Regular readers of this column are probably tired of hearing about Durham, New Hampshire, a small but not miniscule town that happens to house the University of New Hampshire, a medium-sized state school with a national reputation in a few research areas. Durham is my hometown, it’s where I’m from and where my mother is from. It is no Grover’s Corners, no Lake Wobegone, no Spoon River—although it does have the advantage of existing, and as Saint Anselm taught us more than a little while ago, existence is a greatness-making property. I agree with Anselm when it comes to geography; not so much when applied to “that than which nothing greater can be imagined”—i.e., The Big Joker in the Sky.
I refer to Durham because it’s where I formed my values, where I became an earlier but not completely absorbed part of me. Since I’m adopted, some psychologists might say I may have attachment issues, anxiety about having objects yanked away like a nipple out of a yawling infant or, in my case, not having been breast-fed, a bottle’s nipple. I don’t see it, but I also can’t see a smudge of chocolate on the left side of my chin. (Wipe it off, would you? Thanks.) I’ve spent enough time with psychologists to find most of their theories about me as interesting as tarot readers, though not as exotically dressed.
As it happened, Durham was less than 10 miles from Pease Air Force Base, from where planes took off all day and all night. I don’t know whether I was told Pease’s mission, whether I imagined it, or whether it’s even true, but I believed each of those planes had an atomic bomb in its belly to be flown over Russia. The pilot would wait to see if orders came to open up the undercarriage and end the world. If not, the plane would return to Pease, get gassed up and be flown back by another pilot who’d await orders. In my mind, the same pattern was being followed by Soviet flights over the United States. Lying in bed at night, I’d hear the gentle rumble of the jets and wonder whether I’d get out of my morning’s spelling test by getting incinerated by a Russian atomic bomb dr. I also remember picturing the American and Soviet pilots’ paths crossing each other twice, first as they flew to wait for the end of the world, then as they flew home knowing they were safe for one more day. On their way to bring about nuclear Armageddon, I pictured them waving their fists at each other as they passed, but giving gentle, happy nods on their way back.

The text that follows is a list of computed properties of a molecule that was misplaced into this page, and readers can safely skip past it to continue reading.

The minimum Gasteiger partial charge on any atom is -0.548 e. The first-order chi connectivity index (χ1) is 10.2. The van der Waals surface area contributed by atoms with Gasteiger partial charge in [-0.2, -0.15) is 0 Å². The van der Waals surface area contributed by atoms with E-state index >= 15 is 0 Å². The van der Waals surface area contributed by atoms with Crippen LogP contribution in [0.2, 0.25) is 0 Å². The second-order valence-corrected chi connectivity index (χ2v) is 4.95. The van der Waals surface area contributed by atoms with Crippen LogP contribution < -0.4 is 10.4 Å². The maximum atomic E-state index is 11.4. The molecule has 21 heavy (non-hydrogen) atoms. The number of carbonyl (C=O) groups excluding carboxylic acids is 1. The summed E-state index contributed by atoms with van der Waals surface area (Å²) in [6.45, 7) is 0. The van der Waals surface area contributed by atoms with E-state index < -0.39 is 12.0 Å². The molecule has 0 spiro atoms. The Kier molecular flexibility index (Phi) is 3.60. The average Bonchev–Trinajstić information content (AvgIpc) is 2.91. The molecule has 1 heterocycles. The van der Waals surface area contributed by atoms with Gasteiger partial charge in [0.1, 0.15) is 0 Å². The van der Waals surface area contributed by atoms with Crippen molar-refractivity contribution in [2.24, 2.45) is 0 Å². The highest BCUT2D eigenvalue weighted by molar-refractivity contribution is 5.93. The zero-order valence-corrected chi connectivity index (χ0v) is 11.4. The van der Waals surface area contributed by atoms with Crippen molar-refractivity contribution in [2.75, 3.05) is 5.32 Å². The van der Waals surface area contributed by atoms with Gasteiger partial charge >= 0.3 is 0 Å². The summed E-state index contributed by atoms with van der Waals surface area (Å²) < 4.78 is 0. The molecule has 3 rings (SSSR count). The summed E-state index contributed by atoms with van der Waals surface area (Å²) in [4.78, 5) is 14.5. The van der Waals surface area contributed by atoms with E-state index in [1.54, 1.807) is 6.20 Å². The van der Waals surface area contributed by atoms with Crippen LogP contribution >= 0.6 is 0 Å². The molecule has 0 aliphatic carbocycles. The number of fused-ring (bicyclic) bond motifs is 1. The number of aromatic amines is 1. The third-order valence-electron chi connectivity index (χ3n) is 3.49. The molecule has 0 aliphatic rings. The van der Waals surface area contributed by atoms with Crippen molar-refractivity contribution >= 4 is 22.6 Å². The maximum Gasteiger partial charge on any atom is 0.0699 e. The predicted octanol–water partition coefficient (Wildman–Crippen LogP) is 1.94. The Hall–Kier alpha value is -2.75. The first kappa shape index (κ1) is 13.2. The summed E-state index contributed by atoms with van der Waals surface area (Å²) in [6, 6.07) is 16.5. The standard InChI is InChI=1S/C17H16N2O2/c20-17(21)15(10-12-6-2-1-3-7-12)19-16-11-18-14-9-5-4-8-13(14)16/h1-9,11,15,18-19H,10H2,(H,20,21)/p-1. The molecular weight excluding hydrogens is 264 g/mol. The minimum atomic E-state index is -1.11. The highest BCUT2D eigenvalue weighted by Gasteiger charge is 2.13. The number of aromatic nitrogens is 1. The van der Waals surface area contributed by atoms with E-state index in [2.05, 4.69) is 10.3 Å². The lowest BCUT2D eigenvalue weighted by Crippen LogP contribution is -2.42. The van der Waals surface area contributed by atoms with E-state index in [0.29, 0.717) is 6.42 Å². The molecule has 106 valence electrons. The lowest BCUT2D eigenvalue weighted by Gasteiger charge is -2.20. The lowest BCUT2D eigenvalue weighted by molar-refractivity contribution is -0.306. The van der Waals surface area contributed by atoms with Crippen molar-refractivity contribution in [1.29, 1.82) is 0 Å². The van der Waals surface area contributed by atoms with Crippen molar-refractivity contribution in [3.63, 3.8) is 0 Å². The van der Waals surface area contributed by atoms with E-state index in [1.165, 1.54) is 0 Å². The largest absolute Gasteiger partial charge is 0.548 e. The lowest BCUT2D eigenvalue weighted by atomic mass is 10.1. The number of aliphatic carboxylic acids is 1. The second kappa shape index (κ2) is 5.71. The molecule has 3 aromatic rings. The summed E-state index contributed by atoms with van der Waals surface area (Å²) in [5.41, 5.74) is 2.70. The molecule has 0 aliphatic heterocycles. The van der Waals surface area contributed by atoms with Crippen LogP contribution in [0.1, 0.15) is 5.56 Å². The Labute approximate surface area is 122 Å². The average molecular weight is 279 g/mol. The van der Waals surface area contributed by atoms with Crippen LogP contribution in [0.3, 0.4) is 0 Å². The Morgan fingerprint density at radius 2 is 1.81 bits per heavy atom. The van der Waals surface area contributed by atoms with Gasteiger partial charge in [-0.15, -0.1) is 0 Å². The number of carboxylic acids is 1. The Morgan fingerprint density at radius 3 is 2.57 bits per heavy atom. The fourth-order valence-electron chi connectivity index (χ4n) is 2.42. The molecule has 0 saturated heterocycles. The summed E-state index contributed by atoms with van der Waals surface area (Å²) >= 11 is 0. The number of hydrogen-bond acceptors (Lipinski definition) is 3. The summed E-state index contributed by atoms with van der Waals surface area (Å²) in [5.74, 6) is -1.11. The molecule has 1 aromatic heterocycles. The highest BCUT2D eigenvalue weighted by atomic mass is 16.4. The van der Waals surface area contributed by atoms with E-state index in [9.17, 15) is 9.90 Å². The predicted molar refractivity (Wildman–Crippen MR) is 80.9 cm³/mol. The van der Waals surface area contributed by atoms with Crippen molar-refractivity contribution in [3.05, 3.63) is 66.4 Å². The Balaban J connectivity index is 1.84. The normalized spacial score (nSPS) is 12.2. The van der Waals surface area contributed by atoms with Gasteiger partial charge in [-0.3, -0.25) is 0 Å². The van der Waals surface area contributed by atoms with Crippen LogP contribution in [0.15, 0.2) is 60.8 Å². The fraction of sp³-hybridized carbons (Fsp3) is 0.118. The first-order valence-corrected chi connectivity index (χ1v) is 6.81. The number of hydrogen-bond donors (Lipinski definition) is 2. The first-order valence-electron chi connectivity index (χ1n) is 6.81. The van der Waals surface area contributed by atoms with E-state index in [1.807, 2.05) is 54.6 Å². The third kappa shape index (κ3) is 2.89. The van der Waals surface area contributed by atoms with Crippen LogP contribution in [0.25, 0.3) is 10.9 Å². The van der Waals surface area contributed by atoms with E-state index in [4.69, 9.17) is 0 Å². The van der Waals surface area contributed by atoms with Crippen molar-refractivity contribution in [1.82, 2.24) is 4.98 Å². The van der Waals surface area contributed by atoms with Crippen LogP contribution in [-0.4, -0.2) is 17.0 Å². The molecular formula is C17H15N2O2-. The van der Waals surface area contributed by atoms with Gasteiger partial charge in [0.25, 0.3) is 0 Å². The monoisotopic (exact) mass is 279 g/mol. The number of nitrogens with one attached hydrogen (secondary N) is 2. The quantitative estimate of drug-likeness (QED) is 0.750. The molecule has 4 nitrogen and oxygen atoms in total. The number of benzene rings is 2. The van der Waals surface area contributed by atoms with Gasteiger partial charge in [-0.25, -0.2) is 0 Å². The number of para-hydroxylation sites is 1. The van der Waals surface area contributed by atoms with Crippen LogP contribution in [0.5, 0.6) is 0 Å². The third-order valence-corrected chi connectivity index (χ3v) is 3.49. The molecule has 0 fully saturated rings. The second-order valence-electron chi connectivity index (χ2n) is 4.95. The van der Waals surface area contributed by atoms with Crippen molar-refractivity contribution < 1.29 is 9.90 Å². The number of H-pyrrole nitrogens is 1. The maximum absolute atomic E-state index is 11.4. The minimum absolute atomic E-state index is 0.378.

I’m too young to have been taught civil defense practices in schools—climbing under desks, avoiding looking at the flash, not grabbing a classmate’s breast in a final flawed attempt to avoid dying a virgin. (That last was not in the curriculum, but must have been on every 13-year-old boy’s mind.) My childhood had no training to avoid death in a nuclear holocaust; instead, I had a silent acceptance that eventually it would come, our luck would run out of gas and we’d all fry together, leaving just cockroaches behind.
Going to sleep to the hum of a nuclear holocaust might not seem all that comforting, but for some reason it was. I’d drift off, knowing everything could disappear before I opened my eyes. Although I stopped saying bedtime prayers when I was five or so, the theological seed of destruction had been firmly planted and taken root:
“Now, I lay me down to sleep.
I pray the Lord my soul to keep.
If I should die before I wake,
I pray the Lord my soul to take.”
If He can find it in the ashes.